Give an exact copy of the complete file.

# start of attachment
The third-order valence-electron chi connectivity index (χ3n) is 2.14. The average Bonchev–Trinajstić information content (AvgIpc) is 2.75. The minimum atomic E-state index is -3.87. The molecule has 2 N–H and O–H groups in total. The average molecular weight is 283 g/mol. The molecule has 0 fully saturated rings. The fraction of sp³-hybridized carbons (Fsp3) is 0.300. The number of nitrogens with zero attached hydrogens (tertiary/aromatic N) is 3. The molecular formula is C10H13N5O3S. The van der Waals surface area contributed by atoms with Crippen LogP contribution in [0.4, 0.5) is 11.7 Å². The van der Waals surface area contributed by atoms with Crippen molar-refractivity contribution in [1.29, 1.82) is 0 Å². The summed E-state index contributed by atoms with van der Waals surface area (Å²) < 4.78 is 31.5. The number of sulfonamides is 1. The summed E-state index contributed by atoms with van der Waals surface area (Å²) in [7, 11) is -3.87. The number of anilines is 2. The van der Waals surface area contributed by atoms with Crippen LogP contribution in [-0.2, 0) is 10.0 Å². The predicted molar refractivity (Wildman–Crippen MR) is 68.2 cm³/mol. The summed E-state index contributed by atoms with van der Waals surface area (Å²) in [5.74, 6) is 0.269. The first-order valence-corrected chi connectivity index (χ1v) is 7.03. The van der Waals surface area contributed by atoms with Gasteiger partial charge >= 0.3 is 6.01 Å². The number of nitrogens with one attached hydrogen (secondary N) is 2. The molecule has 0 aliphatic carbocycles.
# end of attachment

The third-order valence-electron chi connectivity index (χ3n) is 2.14. The average Bonchev–Trinajstić information content (AvgIpc) is 2.75. The minimum atomic E-state index is -3.87. The molecule has 2 N–H and O–H groups in total. The average molecular weight is 283 g/mol. The molecule has 0 fully saturated rings. The fraction of sp³-hybridized carbons (Fsp3) is 0.300. The number of nitrogens with zero attached hydrogens (tertiary/aromatic N) is 3. The molecular formula is C10H13N5O3S. The van der Waals surface area contributed by atoms with Crippen LogP contribution in [0.4, 0.5) is 11.7 Å². The van der Waals surface area contributed by atoms with Crippen molar-refractivity contribution in [1.29, 1.82) is 0 Å². The summed E-state index contributed by atoms with van der Waals surface area (Å²) < 4.78 is 31.5. The number of sulfonamides is 1. The summed E-state index contributed by atoms with van der Waals surface area (Å²) in [7, 11) is -3.87. The number of anilines is 2. The van der Waals surface area contributed by atoms with Crippen LogP contribution in [-0.2, 0) is 10.0 Å². The predicted molar refractivity (Wildman–Crippen MR) is 68.2 cm³/mol. The summed E-state index contributed by atoms with van der Waals surface area (Å²) in [5.74, 6) is 0.269. The first-order valence-corrected chi connectivity index (χ1v) is 7.03. The van der Waals surface area contributed by atoms with Gasteiger partial charge >= 0.3 is 6.01 Å². The number of nitrogens with one attached hydrogen (secondary N) is 2. The molecule has 0 aliphatic carbocycles.